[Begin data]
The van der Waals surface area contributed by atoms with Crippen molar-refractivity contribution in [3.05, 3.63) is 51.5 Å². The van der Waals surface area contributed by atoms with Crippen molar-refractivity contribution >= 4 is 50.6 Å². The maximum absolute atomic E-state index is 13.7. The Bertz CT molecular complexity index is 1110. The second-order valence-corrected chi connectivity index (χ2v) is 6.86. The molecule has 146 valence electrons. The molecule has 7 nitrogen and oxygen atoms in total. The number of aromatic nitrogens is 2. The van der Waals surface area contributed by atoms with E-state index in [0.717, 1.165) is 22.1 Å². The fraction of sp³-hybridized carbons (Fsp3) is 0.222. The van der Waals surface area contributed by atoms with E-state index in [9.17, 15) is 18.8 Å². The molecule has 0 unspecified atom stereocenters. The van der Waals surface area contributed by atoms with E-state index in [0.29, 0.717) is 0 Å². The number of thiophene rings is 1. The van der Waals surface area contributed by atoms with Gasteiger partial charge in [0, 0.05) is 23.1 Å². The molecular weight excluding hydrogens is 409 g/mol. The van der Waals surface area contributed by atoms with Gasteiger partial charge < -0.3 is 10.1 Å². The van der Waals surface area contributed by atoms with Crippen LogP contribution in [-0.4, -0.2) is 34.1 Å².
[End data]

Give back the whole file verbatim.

The van der Waals surface area contributed by atoms with Crippen molar-refractivity contribution in [3.05, 3.63) is 51.5 Å². The van der Waals surface area contributed by atoms with Crippen molar-refractivity contribution >= 4 is 50.6 Å². The maximum absolute atomic E-state index is 13.7. The Bertz CT molecular complexity index is 1110. The second-order valence-corrected chi connectivity index (χ2v) is 6.86. The molecule has 146 valence electrons. The molecule has 7 nitrogen and oxygen atoms in total. The number of aromatic nitrogens is 2. The van der Waals surface area contributed by atoms with E-state index in [0.717, 1.165) is 22.1 Å². The fraction of sp³-hybridized carbons (Fsp3) is 0.222. The van der Waals surface area contributed by atoms with E-state index in [9.17, 15) is 18.8 Å². The molecule has 0 unspecified atom stereocenters. The van der Waals surface area contributed by atoms with E-state index in [0.29, 0.717) is 0 Å². The number of thiophene rings is 1. The van der Waals surface area contributed by atoms with Gasteiger partial charge in [0, 0.05) is 23.1 Å². The molecular weight excluding hydrogens is 409 g/mol. The van der Waals surface area contributed by atoms with Gasteiger partial charge < -0.3 is 10.1 Å². The van der Waals surface area contributed by atoms with Crippen LogP contribution in [-0.4, -0.2) is 34.1 Å².